Contrary to what Dmowski promises in the first sentence of Myśli…, his book is one of the most profound criticisms of the Polish national character, and above all the tradition of Polish nobility, with which we are dealing at the turn of the 20th century. This criticism was anyway consistent in many places with the views of Brzozowski.
At the turn of the 20th century, two similar concepts of modernity were outlined: one of them assumes that the entire Polish community would move into the realm of the spirit, the other – that it would get brutalised. In both cases, the postulate of a modern, upgraded Poland would associate with the overall transformation of the social and cultural structure of the nation, which becomes the object rather than the subject of modernization operations of the intelligentsia – a task given by the avant-garde of the new era of modernization. At the core of this process there is a more or less humanized Darwinian vision of the world and people, a final and decisive struggle for civilizational, economic, and technological primacy in the world. Brozowski believes that the socialist idea is the instrument to introduce radical modernization changes, in Dmowski's opinion it is the national idea. However, in both cases we are dealing with the same fundamental inability to come to terms with the actually existing substance of the Polish tradition, with a deep and insurmountable resentment and alienation. And this is where the frantic search for a new type of Pole comes from in both concepts.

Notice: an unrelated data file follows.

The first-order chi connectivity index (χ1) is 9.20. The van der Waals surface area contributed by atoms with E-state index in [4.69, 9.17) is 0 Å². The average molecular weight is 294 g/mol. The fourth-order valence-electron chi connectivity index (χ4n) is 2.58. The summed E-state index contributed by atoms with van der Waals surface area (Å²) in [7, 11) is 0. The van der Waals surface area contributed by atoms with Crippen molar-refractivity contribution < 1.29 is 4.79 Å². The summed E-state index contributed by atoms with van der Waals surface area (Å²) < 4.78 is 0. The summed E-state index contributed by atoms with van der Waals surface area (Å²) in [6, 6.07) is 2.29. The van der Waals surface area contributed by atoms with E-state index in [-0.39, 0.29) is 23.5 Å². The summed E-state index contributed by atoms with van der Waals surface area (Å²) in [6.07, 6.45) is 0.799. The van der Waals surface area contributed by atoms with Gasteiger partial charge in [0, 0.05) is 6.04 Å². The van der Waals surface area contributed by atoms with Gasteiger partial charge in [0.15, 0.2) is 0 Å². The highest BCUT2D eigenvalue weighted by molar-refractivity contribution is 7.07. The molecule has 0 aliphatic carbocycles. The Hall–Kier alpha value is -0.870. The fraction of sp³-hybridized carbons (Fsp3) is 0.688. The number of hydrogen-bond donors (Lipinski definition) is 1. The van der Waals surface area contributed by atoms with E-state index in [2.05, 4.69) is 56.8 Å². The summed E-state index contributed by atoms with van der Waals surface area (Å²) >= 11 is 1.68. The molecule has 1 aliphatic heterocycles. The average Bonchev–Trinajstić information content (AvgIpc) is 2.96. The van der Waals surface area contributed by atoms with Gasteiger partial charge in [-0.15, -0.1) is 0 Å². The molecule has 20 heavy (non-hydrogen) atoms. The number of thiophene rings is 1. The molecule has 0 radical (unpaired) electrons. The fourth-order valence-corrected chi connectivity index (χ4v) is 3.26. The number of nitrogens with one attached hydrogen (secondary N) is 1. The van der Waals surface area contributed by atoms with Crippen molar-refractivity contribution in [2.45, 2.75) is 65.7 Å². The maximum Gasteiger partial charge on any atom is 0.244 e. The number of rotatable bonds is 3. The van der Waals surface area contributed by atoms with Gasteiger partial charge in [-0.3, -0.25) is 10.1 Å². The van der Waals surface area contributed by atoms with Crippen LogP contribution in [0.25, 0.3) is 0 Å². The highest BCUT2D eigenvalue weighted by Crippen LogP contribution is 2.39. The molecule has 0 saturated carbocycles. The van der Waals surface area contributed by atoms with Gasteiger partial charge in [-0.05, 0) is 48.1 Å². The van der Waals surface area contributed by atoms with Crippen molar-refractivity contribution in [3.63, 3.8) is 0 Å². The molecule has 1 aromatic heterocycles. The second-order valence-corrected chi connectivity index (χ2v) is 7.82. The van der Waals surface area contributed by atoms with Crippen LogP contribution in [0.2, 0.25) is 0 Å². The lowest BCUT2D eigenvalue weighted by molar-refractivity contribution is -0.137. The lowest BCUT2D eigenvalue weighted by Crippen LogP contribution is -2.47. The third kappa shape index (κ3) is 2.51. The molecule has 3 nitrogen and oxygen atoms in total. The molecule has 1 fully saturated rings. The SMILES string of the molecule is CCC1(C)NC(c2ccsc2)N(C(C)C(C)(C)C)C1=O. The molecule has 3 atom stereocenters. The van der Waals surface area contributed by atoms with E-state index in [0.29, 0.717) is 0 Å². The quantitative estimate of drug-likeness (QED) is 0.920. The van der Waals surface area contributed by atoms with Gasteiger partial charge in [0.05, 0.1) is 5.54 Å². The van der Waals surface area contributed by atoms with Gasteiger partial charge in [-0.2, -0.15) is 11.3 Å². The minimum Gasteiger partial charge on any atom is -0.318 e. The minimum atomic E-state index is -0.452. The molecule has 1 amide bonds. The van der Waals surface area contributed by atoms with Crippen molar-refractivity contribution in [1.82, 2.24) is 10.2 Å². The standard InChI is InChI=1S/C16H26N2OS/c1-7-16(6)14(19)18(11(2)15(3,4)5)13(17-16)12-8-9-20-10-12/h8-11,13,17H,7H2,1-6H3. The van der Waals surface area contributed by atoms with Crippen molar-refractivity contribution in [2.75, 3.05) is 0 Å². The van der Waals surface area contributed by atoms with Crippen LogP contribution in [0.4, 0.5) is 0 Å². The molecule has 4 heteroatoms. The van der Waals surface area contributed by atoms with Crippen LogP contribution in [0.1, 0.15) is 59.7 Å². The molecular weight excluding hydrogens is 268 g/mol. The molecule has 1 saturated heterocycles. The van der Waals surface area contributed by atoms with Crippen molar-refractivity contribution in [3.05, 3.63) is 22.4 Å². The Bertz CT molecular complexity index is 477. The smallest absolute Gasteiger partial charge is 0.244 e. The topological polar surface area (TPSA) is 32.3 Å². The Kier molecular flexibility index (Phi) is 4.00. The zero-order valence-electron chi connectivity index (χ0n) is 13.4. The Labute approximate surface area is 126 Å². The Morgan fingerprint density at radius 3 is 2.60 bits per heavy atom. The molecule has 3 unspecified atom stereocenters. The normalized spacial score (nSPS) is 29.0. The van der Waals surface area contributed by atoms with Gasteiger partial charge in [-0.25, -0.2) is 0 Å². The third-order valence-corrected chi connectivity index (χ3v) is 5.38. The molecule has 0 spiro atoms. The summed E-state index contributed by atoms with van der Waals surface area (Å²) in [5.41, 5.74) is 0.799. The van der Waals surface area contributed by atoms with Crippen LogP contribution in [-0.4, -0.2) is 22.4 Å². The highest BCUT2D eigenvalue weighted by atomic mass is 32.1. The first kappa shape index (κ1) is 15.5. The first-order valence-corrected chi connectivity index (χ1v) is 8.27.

A modest attempt to break this resentment look at the problem of modernity in Poland was the 1918 short work by Henryk Elzenberg W poszukiwaniu idei polskiej [In search of the Polish idea]. The critical layer of the work is already well known and it is seemingly just little different from the criticism of Polish national character that you will find in the works of Brzozowski or Dmowski. Elzenberg agrees with the view that one can see some excessive flexibility and submissiveness in the Polish national type. In the culture of the Poles there is some innate aversion to effort and struggle, and forms of cultural possessiveness even meet in Poland with some moral condemnation in the name of preserving the virtues of peace and quiet.